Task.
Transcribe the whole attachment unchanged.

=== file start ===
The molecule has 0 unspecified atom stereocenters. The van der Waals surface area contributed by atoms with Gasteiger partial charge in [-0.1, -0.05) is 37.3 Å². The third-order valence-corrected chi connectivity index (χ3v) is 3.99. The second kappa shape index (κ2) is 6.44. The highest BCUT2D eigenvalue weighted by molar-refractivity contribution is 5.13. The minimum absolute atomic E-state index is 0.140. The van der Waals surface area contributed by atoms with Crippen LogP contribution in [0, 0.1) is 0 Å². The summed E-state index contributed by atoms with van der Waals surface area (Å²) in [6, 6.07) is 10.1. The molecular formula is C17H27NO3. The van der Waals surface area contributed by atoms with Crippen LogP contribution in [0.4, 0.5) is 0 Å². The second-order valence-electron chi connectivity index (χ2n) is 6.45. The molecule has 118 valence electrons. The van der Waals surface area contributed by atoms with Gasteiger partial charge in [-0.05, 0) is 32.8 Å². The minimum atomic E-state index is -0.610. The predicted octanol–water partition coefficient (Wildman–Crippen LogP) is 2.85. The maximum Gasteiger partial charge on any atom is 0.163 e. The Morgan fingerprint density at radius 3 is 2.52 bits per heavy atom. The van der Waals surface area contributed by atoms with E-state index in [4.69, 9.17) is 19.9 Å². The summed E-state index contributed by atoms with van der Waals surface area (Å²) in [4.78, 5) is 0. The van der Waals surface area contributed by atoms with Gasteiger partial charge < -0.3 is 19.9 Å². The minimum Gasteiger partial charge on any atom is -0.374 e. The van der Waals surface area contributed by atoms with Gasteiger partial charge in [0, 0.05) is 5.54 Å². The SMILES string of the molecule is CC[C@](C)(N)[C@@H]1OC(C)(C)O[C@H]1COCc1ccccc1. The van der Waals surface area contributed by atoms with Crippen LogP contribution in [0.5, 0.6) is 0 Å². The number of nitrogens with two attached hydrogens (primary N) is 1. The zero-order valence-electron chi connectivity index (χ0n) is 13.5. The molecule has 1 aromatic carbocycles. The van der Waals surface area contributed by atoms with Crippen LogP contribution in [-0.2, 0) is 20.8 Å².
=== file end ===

The molecule has 0 unspecified atom stereocenters. The van der Waals surface area contributed by atoms with Gasteiger partial charge in [-0.1, -0.05) is 37.3 Å². The third-order valence-corrected chi connectivity index (χ3v) is 3.99. The second kappa shape index (κ2) is 6.44. The highest BCUT2D eigenvalue weighted by molar-refractivity contribution is 5.13. The minimum absolute atomic E-state index is 0.140. The van der Waals surface area contributed by atoms with Crippen LogP contribution in [0, 0.1) is 0 Å². The summed E-state index contributed by atoms with van der Waals surface area (Å²) in [6, 6.07) is 10.1. The molecular formula is C17H27NO3. The van der Waals surface area contributed by atoms with Crippen LogP contribution in [0.4, 0.5) is 0 Å². The second-order valence-electron chi connectivity index (χ2n) is 6.45. The molecule has 118 valence electrons. The van der Waals surface area contributed by atoms with Gasteiger partial charge in [-0.05, 0) is 32.8 Å². The minimum atomic E-state index is -0.610. The predicted octanol–water partition coefficient (Wildman–Crippen LogP) is 2.85. The maximum Gasteiger partial charge on any atom is 0.163 e. The Morgan fingerprint density at radius 3 is 2.52 bits per heavy atom. The van der Waals surface area contributed by atoms with E-state index in [4.69, 9.17) is 19.9 Å². The summed E-state index contributed by atoms with van der Waals surface area (Å²) in [4.78, 5) is 0. The van der Waals surface area contributed by atoms with Gasteiger partial charge < -0.3 is 19.9 Å². The minimum Gasteiger partial charge on any atom is -0.374 e. The van der Waals surface area contributed by atoms with Gasteiger partial charge in [0, 0.05) is 5.54 Å². The SMILES string of the molecule is CC[C@](C)(N)[C@@H]1OC(C)(C)O[C@H]1COCc1ccccc1. The van der Waals surface area contributed by atoms with Crippen LogP contribution in [0.5, 0.6) is 0 Å². The number of nitrogens with two attached hydrogens (primary N) is 1. The zero-order valence-electron chi connectivity index (χ0n) is 13.5. The molecule has 1 aromatic carbocycles. The van der Waals surface area contributed by atoms with Crippen LogP contribution in [-0.2, 0) is 20.8 Å².